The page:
These days, it only exists if it’s online, so you’ll definitely need to leverage the power of the internet when you’re selling a used car. Yes, you could still park it out in front of your home with a “For Sale” sign on it, which remains a good idea — even with the internet working for you in the background. However, your broadest market and (most likely) your eventual buyer will find your car for sale on the ’net. This, of course, raises the question; what are the best places to sell a used car online?
The Survey Says—
Santander Consumer USA did a study in which approximately 100 used car listing sites were researched to determine which ones were the best for shoppers. Happily, the other side of that coin is if it’s good for buyers, sellers will make out pretty well there too.
Here’s the thing though, who has time to wade through 100 websites looking for the one where they might get the most cash for a used car? To this end, we culled Santander’s list to find the top ranked sites, which we present here in order of their ranking.
Autotrader started out as a print publication for used cars. Those of us of a certain age might recall seeing the newsprint “magazines” on racks in convenience stores. Today, Autotrader has evolved into a digital used car-selling juggernaut. Fees range from $25 monthly to $100 to keep the ad running until the car sells. Among the services offered in exchange for that cash, Autotrader will screen calls so you don’t have to advertise your personal phone number to every random person on the internet. Plus, the site’s partnership with KBB.com (Kelley Blue Book) helps you establish a fair market value to ensure your ad is competitive.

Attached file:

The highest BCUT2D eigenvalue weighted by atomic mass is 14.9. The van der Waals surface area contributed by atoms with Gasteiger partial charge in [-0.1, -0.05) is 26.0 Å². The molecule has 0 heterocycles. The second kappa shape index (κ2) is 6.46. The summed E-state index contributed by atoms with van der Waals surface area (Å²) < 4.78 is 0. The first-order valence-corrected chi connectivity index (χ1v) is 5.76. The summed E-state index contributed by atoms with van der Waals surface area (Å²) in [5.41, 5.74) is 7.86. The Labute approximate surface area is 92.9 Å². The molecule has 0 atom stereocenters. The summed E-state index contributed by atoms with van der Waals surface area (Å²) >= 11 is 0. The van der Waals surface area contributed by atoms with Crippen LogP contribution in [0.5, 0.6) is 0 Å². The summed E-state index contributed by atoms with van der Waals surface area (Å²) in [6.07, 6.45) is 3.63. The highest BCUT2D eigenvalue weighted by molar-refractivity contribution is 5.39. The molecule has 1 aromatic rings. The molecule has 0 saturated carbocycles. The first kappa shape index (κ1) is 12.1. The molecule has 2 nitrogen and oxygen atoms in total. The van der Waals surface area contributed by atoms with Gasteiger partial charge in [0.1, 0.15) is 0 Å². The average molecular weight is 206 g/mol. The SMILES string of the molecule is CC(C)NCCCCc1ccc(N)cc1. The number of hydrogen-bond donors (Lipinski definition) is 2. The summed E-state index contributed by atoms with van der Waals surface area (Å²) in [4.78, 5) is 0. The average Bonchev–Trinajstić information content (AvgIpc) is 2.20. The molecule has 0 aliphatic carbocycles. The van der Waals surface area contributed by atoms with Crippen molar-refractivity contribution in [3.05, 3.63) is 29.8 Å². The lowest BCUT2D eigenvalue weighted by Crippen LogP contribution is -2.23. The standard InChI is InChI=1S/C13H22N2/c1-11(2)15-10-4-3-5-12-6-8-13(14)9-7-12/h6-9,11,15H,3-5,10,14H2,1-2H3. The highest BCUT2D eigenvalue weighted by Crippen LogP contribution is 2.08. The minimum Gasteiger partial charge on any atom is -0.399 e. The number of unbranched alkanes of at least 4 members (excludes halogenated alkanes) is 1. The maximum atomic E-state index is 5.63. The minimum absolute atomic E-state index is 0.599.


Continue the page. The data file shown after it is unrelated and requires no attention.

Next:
CarGurus enjoys an audience of over 20 million shoppers monthly — and it’s fee-free to sellers. Even better, the site rids you of the concern of trying to determine the most competitive price at which your car should be offered.
The site’s algorithm performs a price analysis based upon your car’s mileage, condition, equipment and model year, from which you’ll get an instant market value quote. You’ll also find out what you can expect a dealer to offer you as a trade-in. You’re still free to set your own price, although the amount you choose will determine how high your car’s listing ranks in terms of whether the algorithm “thinks” you’ve over- or underpriced it for your area.
Cars.com enjoys the reputation of having the easiest to use valuation engine on the internet. From seven pieces of data, it will generate price ranges for both dealer and private party pricing. This gives you the ability to walk the line between the two in order to advertise the best possible price for your car. You can also schedule up to three in-person dealer appraisals at no charge. The $49 package includes free CarFax reports for potential buyers.
When it comes to the best places to sell a used car online, these three sites ranked in terms of how often they were identified in Santander’s survey. Other notable entries included Edmunds.com, eBay Motors, CraigsList and Kelley Blue Book. There is also a surge of interest in specialty auction sites such as Bring a Trailer and Hemmings, which skew more toward enthusiast and collectable cars. You might do better with one of them if your offering falls into one of those categories.